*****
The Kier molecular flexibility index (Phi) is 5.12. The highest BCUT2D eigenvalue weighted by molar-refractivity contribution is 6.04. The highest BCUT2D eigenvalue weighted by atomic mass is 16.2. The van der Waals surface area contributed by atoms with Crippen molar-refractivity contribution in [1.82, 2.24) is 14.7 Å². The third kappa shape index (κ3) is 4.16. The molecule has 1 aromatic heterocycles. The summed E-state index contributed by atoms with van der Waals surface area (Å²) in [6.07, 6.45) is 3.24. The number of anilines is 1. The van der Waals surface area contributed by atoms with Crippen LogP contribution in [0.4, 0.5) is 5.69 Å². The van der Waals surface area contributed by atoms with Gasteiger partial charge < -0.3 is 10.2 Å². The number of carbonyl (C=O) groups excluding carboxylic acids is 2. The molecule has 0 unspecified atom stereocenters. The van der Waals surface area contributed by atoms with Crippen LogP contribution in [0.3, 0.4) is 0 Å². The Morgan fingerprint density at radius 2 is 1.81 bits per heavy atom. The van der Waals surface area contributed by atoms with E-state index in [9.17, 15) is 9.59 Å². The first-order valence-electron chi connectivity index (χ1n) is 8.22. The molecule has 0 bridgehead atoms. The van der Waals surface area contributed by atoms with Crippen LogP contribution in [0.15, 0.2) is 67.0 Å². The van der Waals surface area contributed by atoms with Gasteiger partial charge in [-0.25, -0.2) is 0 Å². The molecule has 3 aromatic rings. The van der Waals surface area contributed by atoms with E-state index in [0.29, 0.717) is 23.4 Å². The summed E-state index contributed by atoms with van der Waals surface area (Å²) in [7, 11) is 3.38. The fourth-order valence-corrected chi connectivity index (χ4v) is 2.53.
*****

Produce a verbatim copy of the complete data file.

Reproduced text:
The Kier molecular flexibility index (Phi) is 5.12. The highest BCUT2D eigenvalue weighted by molar-refractivity contribution is 6.04. The highest BCUT2D eigenvalue weighted by atomic mass is 16.2. The van der Waals surface area contributed by atoms with Crippen molar-refractivity contribution in [1.82, 2.24) is 14.7 Å². The third kappa shape index (κ3) is 4.16. The molecule has 1 aromatic heterocycles. The summed E-state index contributed by atoms with van der Waals surface area (Å²) in [6.07, 6.45) is 3.24. The number of anilines is 1. The van der Waals surface area contributed by atoms with Crippen LogP contribution in [0.4, 0.5) is 5.69 Å². The van der Waals surface area contributed by atoms with Gasteiger partial charge < -0.3 is 10.2 Å². The number of carbonyl (C=O) groups excluding carboxylic acids is 2. The molecule has 0 unspecified atom stereocenters. The van der Waals surface area contributed by atoms with Crippen LogP contribution in [0.3, 0.4) is 0 Å². The Morgan fingerprint density at radius 2 is 1.81 bits per heavy atom. The van der Waals surface area contributed by atoms with E-state index in [9.17, 15) is 9.59 Å². The first-order valence-electron chi connectivity index (χ1n) is 8.22. The molecule has 0 bridgehead atoms. The van der Waals surface area contributed by atoms with Crippen LogP contribution in [0.15, 0.2) is 67.0 Å². The van der Waals surface area contributed by atoms with Gasteiger partial charge in [-0.25, -0.2) is 0 Å². The molecule has 3 aromatic rings. The van der Waals surface area contributed by atoms with E-state index in [0.29, 0.717) is 23.4 Å². The summed E-state index contributed by atoms with van der Waals surface area (Å²) in [7, 11) is 3.38. The fourth-order valence-corrected chi connectivity index (χ4v) is 2.53.